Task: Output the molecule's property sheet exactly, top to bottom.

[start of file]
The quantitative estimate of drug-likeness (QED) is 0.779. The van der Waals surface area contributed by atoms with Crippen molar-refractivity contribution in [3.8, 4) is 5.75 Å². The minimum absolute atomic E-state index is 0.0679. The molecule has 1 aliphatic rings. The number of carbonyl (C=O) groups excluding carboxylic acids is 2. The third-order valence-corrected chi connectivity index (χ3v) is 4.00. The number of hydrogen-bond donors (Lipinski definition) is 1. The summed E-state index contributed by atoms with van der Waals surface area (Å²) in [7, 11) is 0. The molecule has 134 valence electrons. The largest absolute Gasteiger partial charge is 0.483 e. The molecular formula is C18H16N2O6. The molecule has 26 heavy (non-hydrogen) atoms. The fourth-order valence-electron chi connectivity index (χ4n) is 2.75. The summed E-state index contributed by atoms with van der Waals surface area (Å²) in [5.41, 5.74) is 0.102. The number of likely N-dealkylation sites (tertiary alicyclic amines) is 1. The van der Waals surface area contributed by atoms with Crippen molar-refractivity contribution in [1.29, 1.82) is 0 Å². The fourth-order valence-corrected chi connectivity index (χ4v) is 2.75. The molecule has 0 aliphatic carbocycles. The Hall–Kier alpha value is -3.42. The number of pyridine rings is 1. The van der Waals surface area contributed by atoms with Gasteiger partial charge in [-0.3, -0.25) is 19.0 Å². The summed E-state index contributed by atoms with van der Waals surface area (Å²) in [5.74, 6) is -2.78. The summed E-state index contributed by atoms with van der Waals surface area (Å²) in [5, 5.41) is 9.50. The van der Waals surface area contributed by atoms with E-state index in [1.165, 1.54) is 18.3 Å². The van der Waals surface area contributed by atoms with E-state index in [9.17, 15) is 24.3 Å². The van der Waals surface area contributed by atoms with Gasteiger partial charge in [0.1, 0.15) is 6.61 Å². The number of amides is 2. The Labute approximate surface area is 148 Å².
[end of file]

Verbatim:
The quantitative estimate of drug-likeness (QED) is 0.779. The van der Waals surface area contributed by atoms with Crippen molar-refractivity contribution in [3.8, 4) is 5.75 Å². The minimum absolute atomic E-state index is 0.0679. The molecule has 1 aliphatic rings. The number of carbonyl (C=O) groups excluding carboxylic acids is 2. The third-order valence-corrected chi connectivity index (χ3v) is 4.00. The number of hydrogen-bond donors (Lipinski definition) is 1. The summed E-state index contributed by atoms with van der Waals surface area (Å²) in [7, 11) is 0. The molecule has 134 valence electrons. The largest absolute Gasteiger partial charge is 0.483 e. The molecular formula is C18H16N2O6. The molecule has 26 heavy (non-hydrogen) atoms. The fourth-order valence-electron chi connectivity index (χ4n) is 2.75. The summed E-state index contributed by atoms with van der Waals surface area (Å²) in [5.41, 5.74) is 0.102. The number of likely N-dealkylation sites (tertiary alicyclic amines) is 1. The van der Waals surface area contributed by atoms with Crippen molar-refractivity contribution in [1.29, 1.82) is 0 Å². The fourth-order valence-corrected chi connectivity index (χ4v) is 2.75. The molecule has 0 aliphatic carbocycles. The Hall–Kier alpha value is -3.42. The number of pyridine rings is 1. The van der Waals surface area contributed by atoms with Gasteiger partial charge in [-0.3, -0.25) is 19.0 Å². The summed E-state index contributed by atoms with van der Waals surface area (Å²) in [5.74, 6) is -2.78. The summed E-state index contributed by atoms with van der Waals surface area (Å²) in [5, 5.41) is 9.50. The van der Waals surface area contributed by atoms with E-state index in [1.165, 1.54) is 18.3 Å². The van der Waals surface area contributed by atoms with E-state index in [9.17, 15) is 24.3 Å². The van der Waals surface area contributed by atoms with Gasteiger partial charge in [0.1, 0.15) is 6.61 Å². The number of amides is 2. The Labute approximate surface area is 148 Å².